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North Carolina-based jazz fusion trio aim to wow Jackie O's before its world tour

North Carolina-based jazz fusion trio aim to wow Jackie O's before its world tour

Originally published in The Post.

Jonathan Scales Fourchestra is a jazz fusion trio who uses the distinctive melodies of the steel drums, bass, and percussion to gear audiences towards a new sound

Jon Scales began playing the saxophone in the sixth grade, which was only the beginning of his musical career.

Throughout the years Scales experimented with percussion and still occasionally played the saxophone, but while attending Appalachian State University in Boone, North Carolina, he picked up the instrument that would define his largely successful band: the steel drum.

“I felt more comfortable with the steel drums than I did with the saxophone,” Scales said. “My friends twisted my arm into trying it out and here I am.”

Scales said he studied composition in college, which allowed him to turn steel drumming into what he considers his “brainchild” or a way he can put his music out into the world.

“In the earlier days it was me composing everything and getting the band to perform it,” Scales said. “It wasn’t until 2013 where I started to take more influences from people in the band, making it a much more collaborative effort.”

Jonathan Scales Fourchestra is described as a jazz fusion group based out of North Carolina, but its music has further meaning.

“We focus on the interplay of the instruments with a little less emphasis on singable melody and more of an emphasis on rhythmic playing,” Cody Wright, the bassist of the group, said. “It really is up to the listener to describe our sound.”

The group will be playing at Jackie O’s BrewPub, 24 W. Union St., Friday at 10 p.m.

“This’ll be our last Ohio show before we go on our world tour so I hope people will come out and give us a listen while we’re there,” Scales said.

He said the tour will span from Europe, to Costa Rica and Japan.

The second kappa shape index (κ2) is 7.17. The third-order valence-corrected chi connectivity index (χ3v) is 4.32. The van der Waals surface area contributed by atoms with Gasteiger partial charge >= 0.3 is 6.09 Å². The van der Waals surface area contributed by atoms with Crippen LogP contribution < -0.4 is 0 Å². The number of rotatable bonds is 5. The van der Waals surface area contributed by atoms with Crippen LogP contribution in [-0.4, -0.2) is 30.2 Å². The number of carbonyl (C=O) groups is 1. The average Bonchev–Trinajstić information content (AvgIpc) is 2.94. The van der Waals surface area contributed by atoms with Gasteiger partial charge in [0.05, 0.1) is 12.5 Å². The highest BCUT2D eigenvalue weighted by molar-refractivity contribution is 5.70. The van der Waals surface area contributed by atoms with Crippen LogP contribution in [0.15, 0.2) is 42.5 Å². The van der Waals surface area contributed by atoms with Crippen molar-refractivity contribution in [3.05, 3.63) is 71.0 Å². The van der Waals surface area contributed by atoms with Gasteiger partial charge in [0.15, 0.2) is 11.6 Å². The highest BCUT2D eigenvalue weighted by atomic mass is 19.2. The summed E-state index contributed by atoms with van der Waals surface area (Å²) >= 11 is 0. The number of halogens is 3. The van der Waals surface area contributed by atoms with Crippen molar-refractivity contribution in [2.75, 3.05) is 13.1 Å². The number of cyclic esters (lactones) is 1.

Before Wright joined the Fourchestra in 2011, he was a guitar player who occasionally played on the street. A long-time lover of the Blues, Wright was largely influenced by musician Stevie Ray Vaughan and guitarist Nuno Bettencourt from the band Extreme.

“That music was what got me to practice seven to eight hours a day.” Wright said, “It really hit my heart on a certain level.”

The guitarist found himself switching to the bass in order to join the band, which proved to be a challenge for him at first, but became a versatile skill.

“I was going from being a bedroom guitar player and playing every so often to all of a sudden playing a show every night as a bassist,” Wright said.

Chaisaray Schenck, the drummer for the group, said, the group’s music is the type that simulates how the lyrics came to be.

Musical styles associated with the steel drum usually bring up thoughts of cruise ships and Caribbean music, but Scales said the use of the steel pans in this way makes their sound more distinct.

“How the steel pans always roll in our music is definitely unorthodox,” Scales said. “Every member of the band is always trying to take their instrument to new heights which is what I think people gravitate towards during a show.”

Scales credits much of the band’s influence to Béla Fleck and The Flecktones, an instrumental band that relies on the quirky use of the banjo and several other instruments.

The group wants the people of Athens to immerse themselves into the complicated sounds they create, while also keeping an open ear and having a good time.

When performing, Schenck said, it’s important for the audience to embrace the energy the band feels on stage, and hone into that.

“I feel like I have something to say and if you’re in tune with it, it can make you happy and brighten your day.” Wright said. “It’s not a matter of playing crafty and crazy and showing off, it’s about speaking to people’s hearts.”

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